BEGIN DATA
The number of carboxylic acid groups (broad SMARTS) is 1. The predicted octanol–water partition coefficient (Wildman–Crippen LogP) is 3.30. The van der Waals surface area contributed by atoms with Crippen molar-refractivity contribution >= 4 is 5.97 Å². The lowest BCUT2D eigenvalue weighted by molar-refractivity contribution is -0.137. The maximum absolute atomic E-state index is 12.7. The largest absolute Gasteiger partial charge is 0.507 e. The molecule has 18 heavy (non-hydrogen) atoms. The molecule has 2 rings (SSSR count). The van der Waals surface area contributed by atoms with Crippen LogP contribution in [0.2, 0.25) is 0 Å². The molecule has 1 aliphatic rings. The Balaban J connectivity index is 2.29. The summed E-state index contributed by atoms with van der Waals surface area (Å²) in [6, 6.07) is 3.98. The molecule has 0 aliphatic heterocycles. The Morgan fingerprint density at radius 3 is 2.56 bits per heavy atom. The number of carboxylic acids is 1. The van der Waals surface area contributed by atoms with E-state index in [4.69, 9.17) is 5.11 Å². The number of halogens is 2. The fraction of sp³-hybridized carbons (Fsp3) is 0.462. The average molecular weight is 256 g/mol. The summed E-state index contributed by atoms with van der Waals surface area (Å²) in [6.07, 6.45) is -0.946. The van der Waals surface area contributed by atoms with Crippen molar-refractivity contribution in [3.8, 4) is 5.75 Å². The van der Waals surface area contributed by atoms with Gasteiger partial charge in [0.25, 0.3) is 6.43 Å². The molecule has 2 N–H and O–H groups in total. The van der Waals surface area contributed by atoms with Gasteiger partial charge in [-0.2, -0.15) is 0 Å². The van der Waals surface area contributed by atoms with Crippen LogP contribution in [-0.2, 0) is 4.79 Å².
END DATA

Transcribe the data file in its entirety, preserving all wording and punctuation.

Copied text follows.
The number of carboxylic acid groups (broad SMARTS) is 1. The predicted octanol–water partition coefficient (Wildman–Crippen LogP) is 3.30. The van der Waals surface area contributed by atoms with Crippen molar-refractivity contribution >= 4 is 5.97 Å². The lowest BCUT2D eigenvalue weighted by molar-refractivity contribution is -0.137. The maximum absolute atomic E-state index is 12.7. The largest absolute Gasteiger partial charge is 0.507 e. The molecule has 18 heavy (non-hydrogen) atoms. The molecule has 2 rings (SSSR count). The van der Waals surface area contributed by atoms with Crippen LogP contribution in [0.2, 0.25) is 0 Å². The molecule has 1 aliphatic rings. The Balaban J connectivity index is 2.29. The summed E-state index contributed by atoms with van der Waals surface area (Å²) in [6, 6.07) is 3.98. The molecule has 0 aliphatic heterocycles. The Morgan fingerprint density at radius 3 is 2.56 bits per heavy atom. The number of carboxylic acids is 1. The van der Waals surface area contributed by atoms with E-state index in [4.69, 9.17) is 5.11 Å². The number of halogens is 2. The fraction of sp³-hybridized carbons (Fsp3) is 0.462. The average molecular weight is 256 g/mol. The summed E-state index contributed by atoms with van der Waals surface area (Å²) in [6.07, 6.45) is -0.946. The van der Waals surface area contributed by atoms with Crippen molar-refractivity contribution in [3.8, 4) is 5.75 Å². The van der Waals surface area contributed by atoms with Gasteiger partial charge in [0.25, 0.3) is 6.43 Å². The molecule has 2 N–H and O–H groups in total. The van der Waals surface area contributed by atoms with Gasteiger partial charge in [-0.2, -0.15) is 0 Å². The van der Waals surface area contributed by atoms with Crippen LogP contribution in [-0.2, 0) is 4.79 Å².